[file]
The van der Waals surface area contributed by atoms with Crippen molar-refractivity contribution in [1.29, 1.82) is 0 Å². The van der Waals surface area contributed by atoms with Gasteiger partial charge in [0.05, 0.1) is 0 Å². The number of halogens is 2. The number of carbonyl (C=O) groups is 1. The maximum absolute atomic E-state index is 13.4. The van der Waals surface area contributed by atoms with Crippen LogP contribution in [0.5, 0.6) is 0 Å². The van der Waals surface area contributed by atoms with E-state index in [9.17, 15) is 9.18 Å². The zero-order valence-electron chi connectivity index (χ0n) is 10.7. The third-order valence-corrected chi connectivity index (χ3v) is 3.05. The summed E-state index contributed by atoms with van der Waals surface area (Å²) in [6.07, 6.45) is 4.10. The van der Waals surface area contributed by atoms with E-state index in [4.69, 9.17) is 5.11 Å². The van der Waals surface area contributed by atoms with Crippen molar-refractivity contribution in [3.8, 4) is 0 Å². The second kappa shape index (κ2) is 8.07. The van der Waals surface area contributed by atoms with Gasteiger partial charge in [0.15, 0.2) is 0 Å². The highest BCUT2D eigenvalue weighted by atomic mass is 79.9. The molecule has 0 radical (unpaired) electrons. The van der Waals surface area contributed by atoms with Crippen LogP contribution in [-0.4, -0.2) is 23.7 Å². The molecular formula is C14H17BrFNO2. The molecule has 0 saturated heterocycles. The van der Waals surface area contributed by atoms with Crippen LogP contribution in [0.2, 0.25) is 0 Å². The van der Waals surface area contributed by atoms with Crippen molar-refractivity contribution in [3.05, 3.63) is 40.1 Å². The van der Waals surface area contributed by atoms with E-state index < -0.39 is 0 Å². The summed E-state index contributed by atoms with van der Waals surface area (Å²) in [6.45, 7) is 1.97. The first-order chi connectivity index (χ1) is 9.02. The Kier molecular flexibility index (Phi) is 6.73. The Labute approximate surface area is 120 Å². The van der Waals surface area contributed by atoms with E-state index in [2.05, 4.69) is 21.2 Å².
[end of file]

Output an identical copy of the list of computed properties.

The van der Waals surface area contributed by atoms with Crippen molar-refractivity contribution in [1.29, 1.82) is 0 Å². The van der Waals surface area contributed by atoms with Gasteiger partial charge in [0.05, 0.1) is 0 Å². The number of halogens is 2. The number of carbonyl (C=O) groups is 1. The maximum absolute atomic E-state index is 13.4. The van der Waals surface area contributed by atoms with Crippen LogP contribution in [0.5, 0.6) is 0 Å². The van der Waals surface area contributed by atoms with E-state index in [9.17, 15) is 9.18 Å². The zero-order valence-electron chi connectivity index (χ0n) is 10.7. The third-order valence-corrected chi connectivity index (χ3v) is 3.05. The summed E-state index contributed by atoms with van der Waals surface area (Å²) in [6.07, 6.45) is 4.10. The van der Waals surface area contributed by atoms with E-state index in [4.69, 9.17) is 5.11 Å². The van der Waals surface area contributed by atoms with Crippen molar-refractivity contribution in [3.8, 4) is 0 Å². The second kappa shape index (κ2) is 8.07. The van der Waals surface area contributed by atoms with Gasteiger partial charge in [0.15, 0.2) is 0 Å². The highest BCUT2D eigenvalue weighted by atomic mass is 79.9. The molecule has 0 radical (unpaired) electrons. The van der Waals surface area contributed by atoms with Crippen LogP contribution in [-0.4, -0.2) is 23.7 Å². The molecular formula is C14H17BrFNO2. The molecule has 0 saturated heterocycles. The van der Waals surface area contributed by atoms with Crippen LogP contribution in [0.2, 0.25) is 0 Å². The van der Waals surface area contributed by atoms with Crippen molar-refractivity contribution in [3.05, 3.63) is 40.1 Å². The van der Waals surface area contributed by atoms with E-state index < -0.39 is 0 Å². The summed E-state index contributed by atoms with van der Waals surface area (Å²) in [6.45, 7) is 1.97. The first-order chi connectivity index (χ1) is 9.02. The Kier molecular flexibility index (Phi) is 6.73. The Labute approximate surface area is 120 Å². The van der Waals surface area contributed by atoms with E-state index in [2.05, 4.69) is 21.2 Å².